“The design talent and innovation this year has blown me away,” said Livia Firth. The founder and creative director of the sustainability consultancy Eco-Age was among the panel of judges who travelled to Paris during couture week to select the finalists for the CNMI Green Carpet Talent Competition’s Franca Sozzani GCC Emerging Designer Award. Part of the Green Carpet Fashion Awards, now in its second year, the competition challenges emerging designers to redefine sustainability in fashion, drawing on the Italian supply chain, with the winner given the opportunity to present at Milan Fashion Week.
Joining Livia and Carmen on the judging panel were Edward Enninful, Ellie Goulding, Derek Blasberg, Petra Nemcova, Camille Charrière, Natalie Kingham, Jenke Ahmed Tailly, Carlo Capasa, Desirée Bollier and Hu Bing, and the illustrious group selected five finalists from a short-list of ten. “The designers we’ve seen are not only highlighting traditional Italian craftsmanship, but also creating their own materials when they can’t find sustainable solutions on the market,” said Livia, with innovations including sequins laser cut from used plastic bottles, rhubarb tanned leather and graphite upcycled from the tech industry used as a substitute for chemical dyes featuring among the designs presented.
Here are the five successful finalists, and their winning looks, who will attend the Green Carpet Fashion Awards at the Teatro alla Scala on 23rd September during Milan Fashion Week.
Catherine Teatum and Rob Jones are the designers behind this socially conscious womenswear brand. Graduates from Ravensbourne College of Design and Central Saint Martins respectively, the London-based duo launched their label in 2011, which puts craftspeople at the heart of its creations, and the award-winning-brand is now a regular fixture on London’s official runway schedule.
For the competition, the designers created a dress made from Fil Coupe, produced in Italy from recycled polyester and Lenzing Modal, which is a low impact fabric derived from responsibly sourced wood. Lined with recycled polyester, it was embellished with laser cut sequins made from recycled plastic water bottles and painted with natural pigment paints.
The accompanying coat was made from hand woven Baoule Kente Ikat fabric sourced from Piece & Co., a social enterprise which helps to empower communities around the world, as well as archive and past season fabrics, and it was lined with old printed strike-offs.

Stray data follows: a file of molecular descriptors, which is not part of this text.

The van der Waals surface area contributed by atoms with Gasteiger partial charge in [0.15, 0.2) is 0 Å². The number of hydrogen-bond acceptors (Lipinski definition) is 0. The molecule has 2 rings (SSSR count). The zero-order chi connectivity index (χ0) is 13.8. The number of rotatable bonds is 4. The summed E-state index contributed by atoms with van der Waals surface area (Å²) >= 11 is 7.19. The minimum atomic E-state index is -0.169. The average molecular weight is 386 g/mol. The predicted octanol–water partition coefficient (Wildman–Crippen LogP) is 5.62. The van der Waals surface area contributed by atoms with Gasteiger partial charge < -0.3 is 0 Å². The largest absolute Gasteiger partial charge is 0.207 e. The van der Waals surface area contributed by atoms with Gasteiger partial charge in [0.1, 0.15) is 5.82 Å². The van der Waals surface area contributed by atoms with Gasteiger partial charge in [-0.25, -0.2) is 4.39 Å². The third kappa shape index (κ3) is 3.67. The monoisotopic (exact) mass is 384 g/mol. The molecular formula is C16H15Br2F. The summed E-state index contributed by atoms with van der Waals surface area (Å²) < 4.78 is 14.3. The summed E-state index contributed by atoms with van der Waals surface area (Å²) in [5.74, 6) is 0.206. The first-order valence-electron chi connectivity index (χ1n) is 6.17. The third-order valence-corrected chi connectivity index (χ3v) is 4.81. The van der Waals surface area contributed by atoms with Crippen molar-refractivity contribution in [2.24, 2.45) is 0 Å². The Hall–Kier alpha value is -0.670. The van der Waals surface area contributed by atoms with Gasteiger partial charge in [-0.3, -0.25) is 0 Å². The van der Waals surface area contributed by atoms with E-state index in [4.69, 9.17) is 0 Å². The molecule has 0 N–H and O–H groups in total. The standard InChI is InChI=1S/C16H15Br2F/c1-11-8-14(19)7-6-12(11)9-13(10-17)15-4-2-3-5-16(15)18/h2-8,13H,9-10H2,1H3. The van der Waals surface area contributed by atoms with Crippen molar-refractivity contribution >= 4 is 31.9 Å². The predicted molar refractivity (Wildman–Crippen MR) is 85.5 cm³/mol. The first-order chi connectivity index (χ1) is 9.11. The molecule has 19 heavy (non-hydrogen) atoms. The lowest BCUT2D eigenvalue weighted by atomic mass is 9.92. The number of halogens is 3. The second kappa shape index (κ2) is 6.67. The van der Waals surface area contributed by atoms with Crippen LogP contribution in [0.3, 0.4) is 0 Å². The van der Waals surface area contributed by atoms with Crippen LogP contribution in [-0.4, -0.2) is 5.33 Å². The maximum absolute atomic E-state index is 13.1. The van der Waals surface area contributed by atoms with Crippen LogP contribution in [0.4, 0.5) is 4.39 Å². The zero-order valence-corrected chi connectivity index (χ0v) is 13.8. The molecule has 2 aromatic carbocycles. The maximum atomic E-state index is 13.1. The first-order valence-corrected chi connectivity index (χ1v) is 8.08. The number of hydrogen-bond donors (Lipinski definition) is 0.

Born and raised in Milan, Gilberto Calzolari graduated from the Academy of Fine Arts of Brera and began his career in the fashion industry working for some of Italy’s most prestigious luxury brands. He launched his own label in 2015, which is rooted in the Milanese tradition of luxury with a focus on highest quality production techniques, tailoring and craftsmanship, and presented his first capsule collection for the Autumn/Winter 2017-2018 season.
Gilberto’s Green Carpet design was created from used jute coffee bags, originally from Brazil. The bags were purchased from the Navigli vintage street market in Milan, sold as water barriers to stop canals flooding, which is an increasing occurrence due to climate change. The dress has been lined with an archive fabric, and is embellished with Swarovski Advanced Elements lead free crystals.
Starting life as a vision for social change, Matteo Ward, Victor Santiago and Silvia Giovanardi quit their corporate jobs in fashion in 2015 to launch WRAD as a means of turning fashion’s negative global impact into an opportunity for progress. The co-founders work to find designs and items that best enable them to communicate their positive message, and all of their pieces are made in certified facilities in Italy and Scotland.
Created from ‘mint fabric’ made from 50% mint bamboo viscose and 50% GOTS (Global Organic Textile Standard) certified organic cotton, WRAD’s competition entry, manufactured in Pistoia, Italy, features recycled graphite dyeing. Manufactured with recycled graphite powder, this chemical dye substitute is a natural and non-toxic mineral that otherwise would be disposed of in landfill.
Founded by Shivam Punjya, New York-based Behno operates its own factory in a small village in the western state of Gujarat in India that not only produces the brand's high-end clothing, but has also been designed to improve the lives of its workers. Operating under a set of 'Behno Standards', the socially-driven project aims to address garment worker health, social mobility, women's rights, family planning, worker satisfaction and benefits, and eco-consciousness.
Behno’s Green Carpet gown was created by deconstructing and reconstructing unused garments, combined with luxurious GOTS certified organic silk and ECONYL® regenerated nylon, a yarn made by recycling discarded fishing nets and carpets.
Born in La Spezia, Davide Grillo first studied fashion in Parma before attending Central Saint Martins in London. Subsequently combining his work as a designer for Pinko with further study, and following a spell at Dolce & Gabbana, he founded his own brand, focusing on craftsmanship and traditional processes, and launched his first collection for Spring/Summer 2017.
Davide’s look included a cape covered in silk ‘feathers’, which had been laser cut from naturally-dyed silk, and a gown featuring Italian hand embroidery by Pino Grasso, hand-painted designs ‘stamperie verga’ using onion skin, logwood, and walnut shell, and embellished with ReSequins, laser cut from plastic bottles.